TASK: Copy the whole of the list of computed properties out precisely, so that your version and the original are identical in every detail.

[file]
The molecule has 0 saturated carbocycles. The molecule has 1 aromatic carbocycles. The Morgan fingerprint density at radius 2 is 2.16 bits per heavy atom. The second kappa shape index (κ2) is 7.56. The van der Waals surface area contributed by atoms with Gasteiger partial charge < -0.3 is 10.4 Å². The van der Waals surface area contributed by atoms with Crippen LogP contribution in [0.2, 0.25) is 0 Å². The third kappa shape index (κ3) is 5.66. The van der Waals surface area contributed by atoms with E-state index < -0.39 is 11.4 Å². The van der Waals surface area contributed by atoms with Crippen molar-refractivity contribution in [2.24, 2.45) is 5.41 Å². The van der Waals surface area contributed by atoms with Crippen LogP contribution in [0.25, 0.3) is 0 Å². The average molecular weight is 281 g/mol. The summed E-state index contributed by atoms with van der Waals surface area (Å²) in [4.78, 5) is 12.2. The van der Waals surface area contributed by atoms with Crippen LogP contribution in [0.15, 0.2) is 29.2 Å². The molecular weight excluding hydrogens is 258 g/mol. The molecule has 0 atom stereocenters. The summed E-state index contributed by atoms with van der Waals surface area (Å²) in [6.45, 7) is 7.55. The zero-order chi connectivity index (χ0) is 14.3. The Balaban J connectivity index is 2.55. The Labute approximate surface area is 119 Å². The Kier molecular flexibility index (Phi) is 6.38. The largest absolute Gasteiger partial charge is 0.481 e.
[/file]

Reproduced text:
The molecule has 0 saturated carbocycles. The molecule has 1 aromatic carbocycles. The Morgan fingerprint density at radius 2 is 2.16 bits per heavy atom. The second kappa shape index (κ2) is 7.56. The van der Waals surface area contributed by atoms with Gasteiger partial charge < -0.3 is 10.4 Å². The van der Waals surface area contributed by atoms with Crippen LogP contribution in [0.2, 0.25) is 0 Å². The third kappa shape index (κ3) is 5.66. The van der Waals surface area contributed by atoms with E-state index < -0.39 is 11.4 Å². The van der Waals surface area contributed by atoms with Crippen molar-refractivity contribution in [2.24, 2.45) is 5.41 Å². The van der Waals surface area contributed by atoms with Crippen LogP contribution in [0.25, 0.3) is 0 Å². The average molecular weight is 281 g/mol. The summed E-state index contributed by atoms with van der Waals surface area (Å²) in [4.78, 5) is 12.2. The van der Waals surface area contributed by atoms with Crippen LogP contribution in [0.15, 0.2) is 29.2 Å². The molecular weight excluding hydrogens is 258 g/mol. The molecule has 0 atom stereocenters. The summed E-state index contributed by atoms with van der Waals surface area (Å²) in [6.45, 7) is 7.55. The zero-order chi connectivity index (χ0) is 14.3. The Balaban J connectivity index is 2.55. The Labute approximate surface area is 119 Å². The Kier molecular flexibility index (Phi) is 6.38. The largest absolute Gasteiger partial charge is 0.481 e.